The richness of this gorgeous soft and warm wardrobe accessory has been under-appreciated in recent years. In the market you will find huge disparities in price and quality of so-called Pashmina. Shawls made with viscose silk or sheep wool are marketed by unscrupulous companies as Pashmina. All sorts of products are selling under the name of Pashmina, though they bear little resemblance to the true material.
The unique aspect of Kashmir’s Pashmina shawl industry is that they these not mere pieces of decorative handicraft. Artisans of Pashmina shawls blend matchless artistic skills with a great deal of practical functionality. This timeless fabric woven by humble hands from Kashmir has been, unfortunately, completely bastardised, misunderstood and misrepresented.
This distinctive work requires years of training on weaving, shearing, spinning, etc. The cheap replicas/ imitations peddled by unscrupulous dealers might look exactly like the real ones but they are damaging both the artisans and the traders. The buyers, meanwhile, are thoroughly confused by the plethora of imitations.
In this article I aim to describe aspects of traditional, artisan-led production of Pashmina shawls and to explain what makes a real Pashmina so special.
Pashmina as “Cashmere”
For years, there has been a common confusion between Pashmina and Cashmere. To clear this confusion, we have to go back in history. “Cashmere” is the anglicised version of Kashmir, the region in Asia from which cashmere fabric originated. According to many experts in the craft sector, Europeans visited the region in the beginning of the 18th century and learned of this luxury wool. They returned home with Pashmina shawls as prized gifts but instead of calling Pashmina wool by its name, decided to re-name it after the place it was from: Kashmir. This eventually became “Cashmere”. Over time, this name gained more prevalence and became a famous name in the international market. It arrived then in Britain and France and Queens Victoria and Josephine popularised it as symbol of exotic luxury and royal standing. It evolved into a popular cultural object in Europe and the US which symbolised nobility and rank. A great reference book on Pashmina history is by Monique Lévi-Strauss: “Cashmere: A French passion”. The beautiful and delicate fabric called Cashmere shawl was first brought to European markets by East India companies and during Napoleon’s campaigns. Genuine Cashmere shawls were in high demand in Europe, but the genuine ones were rare, so Europeans used other fibers to produce imitation (replicas) shawls. In the US market, Cashmere was introduced in 1947, on a large scale. Today, the world’s largest Cashmere producing country is China, accounting for about 70% of world output. Mongolian Cashmere production accounts for about 20%.
I luckily came across an interview by Dr Yasir Mir, faculty at Craft Development Institute Srinagar, who has a PhD thesis on Pashmina branding. In an interview with Shruti J. Mittal, project head of Commitment to Kashmir (www.ctok.org.in), the expert informed, “Pashmina is Cashmere but not all Cashmere is Kashmir Pashmina.” He added that Pashmina became standardised as Cashmere in the international market but the cheap replicas misrepresented the pure Pashmina.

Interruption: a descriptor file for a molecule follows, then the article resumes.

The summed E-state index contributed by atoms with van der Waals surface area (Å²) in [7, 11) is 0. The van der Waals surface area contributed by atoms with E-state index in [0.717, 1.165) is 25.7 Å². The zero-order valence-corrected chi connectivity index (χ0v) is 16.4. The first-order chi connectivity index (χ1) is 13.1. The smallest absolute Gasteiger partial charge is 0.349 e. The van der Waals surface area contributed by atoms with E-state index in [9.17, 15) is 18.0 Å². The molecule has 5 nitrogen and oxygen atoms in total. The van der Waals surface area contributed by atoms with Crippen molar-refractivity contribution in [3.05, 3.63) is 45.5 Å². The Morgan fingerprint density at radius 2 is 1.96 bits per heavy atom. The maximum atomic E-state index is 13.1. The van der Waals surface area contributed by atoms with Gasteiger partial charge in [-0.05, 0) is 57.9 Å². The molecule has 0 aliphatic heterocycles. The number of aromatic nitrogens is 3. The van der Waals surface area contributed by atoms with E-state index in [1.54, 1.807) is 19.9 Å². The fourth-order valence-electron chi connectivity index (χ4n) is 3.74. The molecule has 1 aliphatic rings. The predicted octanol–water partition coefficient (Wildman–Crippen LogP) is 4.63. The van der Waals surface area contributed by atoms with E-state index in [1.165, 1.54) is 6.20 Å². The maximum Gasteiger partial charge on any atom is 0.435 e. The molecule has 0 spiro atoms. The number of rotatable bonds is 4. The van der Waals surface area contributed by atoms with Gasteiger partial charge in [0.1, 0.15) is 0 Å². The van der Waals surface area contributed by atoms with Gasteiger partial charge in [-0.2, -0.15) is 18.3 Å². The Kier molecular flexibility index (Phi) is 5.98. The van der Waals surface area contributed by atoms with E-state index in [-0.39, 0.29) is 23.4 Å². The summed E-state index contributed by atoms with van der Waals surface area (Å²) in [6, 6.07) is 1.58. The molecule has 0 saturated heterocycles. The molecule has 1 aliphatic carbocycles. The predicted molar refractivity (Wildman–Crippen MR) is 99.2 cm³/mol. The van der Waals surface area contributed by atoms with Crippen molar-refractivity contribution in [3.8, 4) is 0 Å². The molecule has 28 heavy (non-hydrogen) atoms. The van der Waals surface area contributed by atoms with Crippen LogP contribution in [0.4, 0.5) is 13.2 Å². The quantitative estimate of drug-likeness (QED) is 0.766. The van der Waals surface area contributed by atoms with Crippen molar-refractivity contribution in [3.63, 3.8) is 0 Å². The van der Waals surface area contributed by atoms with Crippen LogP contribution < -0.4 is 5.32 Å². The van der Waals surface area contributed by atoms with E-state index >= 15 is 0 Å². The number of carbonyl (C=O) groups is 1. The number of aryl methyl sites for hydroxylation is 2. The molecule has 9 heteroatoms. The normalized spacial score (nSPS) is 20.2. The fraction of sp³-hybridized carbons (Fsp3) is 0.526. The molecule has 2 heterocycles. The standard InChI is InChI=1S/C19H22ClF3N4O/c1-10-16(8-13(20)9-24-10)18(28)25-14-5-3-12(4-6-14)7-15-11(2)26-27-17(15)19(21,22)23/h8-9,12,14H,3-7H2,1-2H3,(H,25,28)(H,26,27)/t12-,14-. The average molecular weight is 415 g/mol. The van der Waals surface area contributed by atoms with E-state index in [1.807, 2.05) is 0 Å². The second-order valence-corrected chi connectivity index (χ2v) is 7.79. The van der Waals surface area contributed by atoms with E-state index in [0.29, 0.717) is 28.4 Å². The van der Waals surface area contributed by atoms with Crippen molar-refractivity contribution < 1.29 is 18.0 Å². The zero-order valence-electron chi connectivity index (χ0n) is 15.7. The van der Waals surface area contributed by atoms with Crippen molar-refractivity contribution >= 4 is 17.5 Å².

Now Pashmina from Kashmir has a GI registration. It is registered as “Kashmir Pashmina” under the Geographical Indications of Goods Act of India. According to the Quality Manual for Kashmir Pashmina published by Craft Development Institute Srinagar, the registration is an acknowledgement of the fact that a handicraft is unique and is produced in a particular area, with traditional knowledge and skills that are special to a region.
The Kashmir Pashmina GI
1. Made of 100% Pashm Fibre obtained from the under fleece of Capra Hircus (goat) having fineness up to 16 Microns.
2. A hand-woven fabric by artisans from Jammu and Kashmir
3. Made using hand-spun yarn.
Pashm: Fibre from Capra Hircus
In 2019, a film documentary, “Pashmina Road: Cashmere Himalayan goats, from Ladakh to Kashmir”, by Errol Rainey and Isaac Wall for ZEZE Collective told a visual story that spans from Ladakh to Kashmir to chronicle the elaborate process from sourcing to making of end pieces of Pashmina shawls. An essay by Monisha Ahmad explains the Pashmina source as:
“In the summer months, Changra goats (Capra Hircus) are herded to lower altitudes where they can graze on pastures growing along the glacial rivers and streams. The nomads say that during the winter, the Pashm (a Persian word meaning soft) lies close to the goat’s skin, insulating it from the bitter cold; it is only when the winter is over that the Pashm (pure form of Pashmina) rises above the goat’s skin and can easily be combed out. So in the spring (the moulting season), the goats naturally shed their undercoat (fleece), which regrows in winter. This undercoat is collected by combing the goat. Apart from natural shedding of inner fleece, the Pashmina goat is sheared with a knife once a year at the commencement of summer. A male Pashmina goat usually yields up to 300 grams of Pashmina, a female Pashmina goat about 200 to 250 grams.”
(To be continued….)
—The writer is a postgraduate in Craft Management, Design and Entrepreneurship and is working with Commitment to Kashmir (Ctok) Delhi, which nurtures and supports young craftpreneurs from Kashmir. [email protected]